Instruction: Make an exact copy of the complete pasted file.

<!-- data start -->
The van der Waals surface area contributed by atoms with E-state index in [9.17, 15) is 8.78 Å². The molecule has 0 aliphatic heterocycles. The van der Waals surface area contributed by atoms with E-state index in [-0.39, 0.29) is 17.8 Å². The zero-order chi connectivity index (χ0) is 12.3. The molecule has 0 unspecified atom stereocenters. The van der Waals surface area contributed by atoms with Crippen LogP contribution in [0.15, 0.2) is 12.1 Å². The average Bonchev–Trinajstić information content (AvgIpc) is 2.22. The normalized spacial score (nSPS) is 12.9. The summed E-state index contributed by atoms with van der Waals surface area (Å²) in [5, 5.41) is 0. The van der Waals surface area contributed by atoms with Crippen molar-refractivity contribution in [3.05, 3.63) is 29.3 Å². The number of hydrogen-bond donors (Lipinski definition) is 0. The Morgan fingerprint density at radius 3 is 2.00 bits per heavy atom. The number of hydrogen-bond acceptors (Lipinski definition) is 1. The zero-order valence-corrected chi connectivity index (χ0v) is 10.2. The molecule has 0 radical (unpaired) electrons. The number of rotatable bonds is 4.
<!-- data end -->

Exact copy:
The van der Waals surface area contributed by atoms with E-state index in [9.17, 15) is 8.78 Å². The molecule has 0 aliphatic heterocycles. The van der Waals surface area contributed by atoms with E-state index in [-0.39, 0.29) is 17.8 Å². The zero-order chi connectivity index (χ0) is 12.3. The molecule has 0 unspecified atom stereocenters. The van der Waals surface area contributed by atoms with Crippen LogP contribution in [0.15, 0.2) is 12.1 Å². The average Bonchev–Trinajstić information content (AvgIpc) is 2.22. The normalized spacial score (nSPS) is 12.9. The summed E-state index contributed by atoms with van der Waals surface area (Å²) in [5, 5.41) is 0. The van der Waals surface area contributed by atoms with Crippen molar-refractivity contribution in [3.05, 3.63) is 29.3 Å². The number of hydrogen-bond donors (Lipinski definition) is 0. The Morgan fingerprint density at radius 3 is 2.00 bits per heavy atom. The number of hydrogen-bond acceptors (Lipinski definition) is 1. The zero-order valence-corrected chi connectivity index (χ0v) is 10.2. The molecule has 0 radical (unpaired) electrons. The number of rotatable bonds is 4.